sb = null;
sb = new StringBuilder();

That first line is completely unnecessary. If you're going to set the field to a new value anyway, setting it to null first won't change anything.


I don't understand the design of that class. What is the purpose of StartString and EndString? Practically, both do exactly the same thing, because of the null check in AddString().

You could provide just a single Reset() method that sets sb to a new StringBuilder and that would be enough. You could also remove the null check from AddString(), because sb would never be null.

Or even better, make MyNETClass single use. Instead of resetting, you would just create a new instance.

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  • \$\begingroup\$ Hi Svick, Thanks for your comments, the code is mainly just demonstration for the purposes of the question infinite while loops and lack of proper error handling will not be part of production. \$\endgroup\$ – Keith Oct 2 '14 at 8:30
  • \$\begingroup\$ My main question is in relation to the Memory leaks and how I can prevent them. How does C++ now when to clean up the variables & when does the C# app clean up? \$\endgroup\$ – Keith Oct 2 '14 at 8:32
  • \$\begingroup\$ @Keith please avoid dumbed-down example code on this site in the future. Code Review isn't Stack Overflow, reviewers often spend a significant amount of time on CR questions, getting your actual real code peer reviewed is the purpose of this site. \$\endgroup\$ – Mathieu Guindon Oct 3 '14 at 1:36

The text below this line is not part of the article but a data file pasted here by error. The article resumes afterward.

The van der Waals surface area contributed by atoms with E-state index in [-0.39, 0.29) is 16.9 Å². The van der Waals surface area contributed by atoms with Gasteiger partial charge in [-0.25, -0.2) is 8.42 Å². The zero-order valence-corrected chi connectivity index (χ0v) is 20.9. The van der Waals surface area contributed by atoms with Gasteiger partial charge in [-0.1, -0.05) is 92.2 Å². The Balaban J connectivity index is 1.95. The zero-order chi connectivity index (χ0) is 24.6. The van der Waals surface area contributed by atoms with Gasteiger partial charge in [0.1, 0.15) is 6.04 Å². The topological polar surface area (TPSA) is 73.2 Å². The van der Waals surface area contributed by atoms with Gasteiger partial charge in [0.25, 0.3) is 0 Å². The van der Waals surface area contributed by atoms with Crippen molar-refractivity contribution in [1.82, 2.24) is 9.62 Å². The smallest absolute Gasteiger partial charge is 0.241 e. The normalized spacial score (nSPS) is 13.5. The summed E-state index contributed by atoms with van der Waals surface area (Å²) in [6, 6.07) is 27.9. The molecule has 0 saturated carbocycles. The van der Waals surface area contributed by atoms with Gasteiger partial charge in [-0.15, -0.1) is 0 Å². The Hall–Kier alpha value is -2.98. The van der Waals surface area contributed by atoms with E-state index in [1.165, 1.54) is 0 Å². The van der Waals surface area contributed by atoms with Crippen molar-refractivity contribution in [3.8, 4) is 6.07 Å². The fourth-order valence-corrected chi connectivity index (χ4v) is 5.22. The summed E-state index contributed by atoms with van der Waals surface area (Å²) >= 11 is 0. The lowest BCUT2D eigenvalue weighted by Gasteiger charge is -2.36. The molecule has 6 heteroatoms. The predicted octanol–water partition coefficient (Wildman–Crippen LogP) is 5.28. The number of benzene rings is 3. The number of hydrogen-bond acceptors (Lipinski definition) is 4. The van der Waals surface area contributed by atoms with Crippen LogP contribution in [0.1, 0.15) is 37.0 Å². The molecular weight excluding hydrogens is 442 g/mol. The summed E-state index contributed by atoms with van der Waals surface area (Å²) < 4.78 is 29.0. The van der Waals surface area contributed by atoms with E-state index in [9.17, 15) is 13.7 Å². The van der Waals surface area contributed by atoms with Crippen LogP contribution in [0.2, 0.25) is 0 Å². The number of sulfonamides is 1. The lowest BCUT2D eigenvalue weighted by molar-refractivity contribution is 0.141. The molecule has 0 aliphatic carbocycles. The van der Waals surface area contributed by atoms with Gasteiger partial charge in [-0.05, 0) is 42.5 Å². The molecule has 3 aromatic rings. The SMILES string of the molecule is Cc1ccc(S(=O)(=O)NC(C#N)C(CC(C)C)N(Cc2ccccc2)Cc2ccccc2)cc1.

• \$\begingroup\$ Apologies @Mat'sMug The last time posted Full source files to ask a specific question on Stack Overflow it got moved to codereview so I assumed this would be the same \$\endgroup\$ – Keith Oct 3 '14 at 8:48
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This code has some potential problems

void AddValue(long i) {
  char numstr[21] = {0}; // enough to hold all numbers up to 64-bits
  sprintf(numstr, "%ld", i);

  string s = string("Some String Here ") + string(numstr);

it can be written like this instead

string s = string("Some String Here ") + std::to_string(i);

if your to_string doesn't function you can do it this way instead

  static_assert(sizeof(i) == 8, "i is not 64 bit");
  constexpr int bufl = 1+sizeof(i)*3; // sign + 3 digits per 8 bit
  char numstr[bufl] = {0}; // enough to hold all numbers up to 64-bits
  snprintf(numstr, bufl, "%ld", i); // better safe than sorry

Garbage collection doesn't mean return to the OS as one of the other answers already stated. Here is how to force garbage collection, call it a couple of times to ensure it cleans everything up, then run your code again and see if you get to reuse the GC space.

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  • \$\begingroup\$ @Keith, added a link to force GC. \$\endgroup\$ – Surt Oct 3 '14 at 10:01